Great Questions of The Church that you never really wanted to ask, but which we're going to answer anyway #428:


          At least three different times this Summer visiting tour groups would wander through the Church, admire the stained glass windows, stare at the great wooden altar, and then ask the above question. "What's PAIHSMT?" they would ask, thinking they had stumbled into arcane Christian or Alaskan lore. 'Episcopal' is an odd enough word, no telling what 'PAIHSMT' might be. You may have wondered the same thing, but been hesitant to ask. Therefore, a return to what you learned in confirmation classes, with a brief look at Christian symbolism.

          In 1905 or so, Miss Isabelle Emberly arrived from Boston to serve as a nurse at St. Matthew's Hospital. [In the old photograph framed in the Parish Hall, showing the Hospital and staff, she is the lady standing in the doorway.] Legend has it that one night at the Hospital she was relaxing by carving on a wooden cigar box, when Mr. Betticher or Archdeacon Stuck walked by. "Hey," commented whomever, "That's pretty good. You should carve the altar" [which was blank at this point] So she did. And somewhere along the line the design was arrived at, incorporating 5 basic Christian symbols. 'PAIHSMT' isn't a word; it's a theology and viewpoint, incorporating Christian symbolism. From left to right:

          The "P", superimposed on an "X", is actually the "Chi-Rho", a "sacred monogram" of Christ. "Sacred monograms" were developed by early Christians as a secret sign of the faith, a kind of secret code. The Chi-Rho is composed of the first two Greek letters of the word "Christ" (XPICTOC). According to the 4th century Church historian Eusebius, on the eve of a major and decisive battle, the then pagan Emperor Constantine suddenly had a vision - which included the 'Chi-Rho' and the inscription (in Greek) "Conquer by this sign". Inscribing the monogram on his banners and standards, Constantine triumphed the next day (October 28th, 312AD) and subsequently converted to Christianity. Soon after he issued the "Edict of Milan", legalizing Christianity and ending 300 years of Christian persecution. Given this part of our history, it should remind us never to persecute others, for we too once were persecuted.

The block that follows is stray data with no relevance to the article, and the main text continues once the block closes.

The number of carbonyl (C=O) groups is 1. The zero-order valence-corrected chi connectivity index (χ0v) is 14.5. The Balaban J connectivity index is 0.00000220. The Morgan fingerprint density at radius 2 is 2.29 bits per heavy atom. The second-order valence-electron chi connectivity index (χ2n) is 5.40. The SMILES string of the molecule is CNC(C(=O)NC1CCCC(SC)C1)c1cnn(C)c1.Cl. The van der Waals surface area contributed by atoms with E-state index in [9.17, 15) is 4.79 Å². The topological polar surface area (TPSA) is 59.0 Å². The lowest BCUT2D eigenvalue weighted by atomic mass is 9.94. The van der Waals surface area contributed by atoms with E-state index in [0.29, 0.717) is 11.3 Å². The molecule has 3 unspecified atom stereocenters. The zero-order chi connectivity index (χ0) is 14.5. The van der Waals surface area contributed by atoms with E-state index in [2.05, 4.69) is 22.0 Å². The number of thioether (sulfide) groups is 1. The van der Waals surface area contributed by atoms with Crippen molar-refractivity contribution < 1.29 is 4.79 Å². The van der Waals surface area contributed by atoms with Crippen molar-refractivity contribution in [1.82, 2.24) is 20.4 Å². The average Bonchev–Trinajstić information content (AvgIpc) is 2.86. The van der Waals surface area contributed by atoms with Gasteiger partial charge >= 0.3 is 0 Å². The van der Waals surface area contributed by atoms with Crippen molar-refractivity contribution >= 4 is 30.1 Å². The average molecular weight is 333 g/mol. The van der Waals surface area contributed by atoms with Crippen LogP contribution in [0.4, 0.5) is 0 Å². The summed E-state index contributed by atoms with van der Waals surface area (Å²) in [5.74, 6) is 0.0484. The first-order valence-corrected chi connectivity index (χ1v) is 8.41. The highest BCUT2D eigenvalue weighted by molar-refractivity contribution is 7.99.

The second carved symbol, the "A", is actually the Greek letter "Alpha", the first letter of the Greek alphabet. The fourth symbol on the altar, the weird looking "M", is actually the Greek letter "Omega", the last letter of the Greek alphabet. (If we were dealing in English and not Greek, we would be looking at an "A" and a "Z" on our altar). In Christian symbolism, the two letters together refer to the passage in The Revelation to John 1:8 "I am the Alpha and Omega, " says the Lord God. " God is the beginning of each day, the beginning of our life, the beginning of all Life; and the End of each day, our Life, and all Life. (Or, as we constantly repeat throughout our services, " it was in the beginning, it is now, and it will be forever. ")

          The "IHS" in the middle panel of the altar is another of the ancient monograms. Originally it was an abbreviation of the first three letters in Greek of the name "Jesus": "IHCOYC" (The "S" for "C" is an attempt to deal with the Greek letter "Sigma"). Later, folks derived all kinds of meanings in Latin for the letters: " Jesus Hominum Salvator" ("Jesus, Savior of Men"); " In Hoc Signo Vinces" ("In this sign, you shall conquer" - back to Constantine and the "Chi-Rho" again); "Jesum Habemus Socium" (We have Jesus as our Companion") are a few of them.

          The last symbol, the fifth symbol over on the right, which visitors are reading as a "T" is, of course, a Cross. This particular design is known as the Celtic Cross, because of its popularity in the Church in early Ireland. The circle, behind the Cross, is usually taken as representing the Trinity - both the Trinity and the Circle having neither beginnings nor endings. Tradition has it that Archdeacon Stuck was particularly fond of the Celtic Cross. At the least, the flag of the Church in Alaska, which used to be in St. Mark's/Nenana, shows a Celtic Cross.

          Finally, notice one last touch. Interspersed between each of the panels Ms. Emberly has carved vines, recalling the famous passage in John 15: "I am the vine, you are the branches". That's you and I, our lives intertwined with each and with Christ. The vines are hard to see; you have to kneel at the rail to see them. Similarly and finally and always, so with our lives, for "Your life is hid with Christ in God. " (Colossians 3:3).

          The WORD on the Altar - "PAIHST"- is the Only Word, and all of our lives are intertwined and hid in Him.

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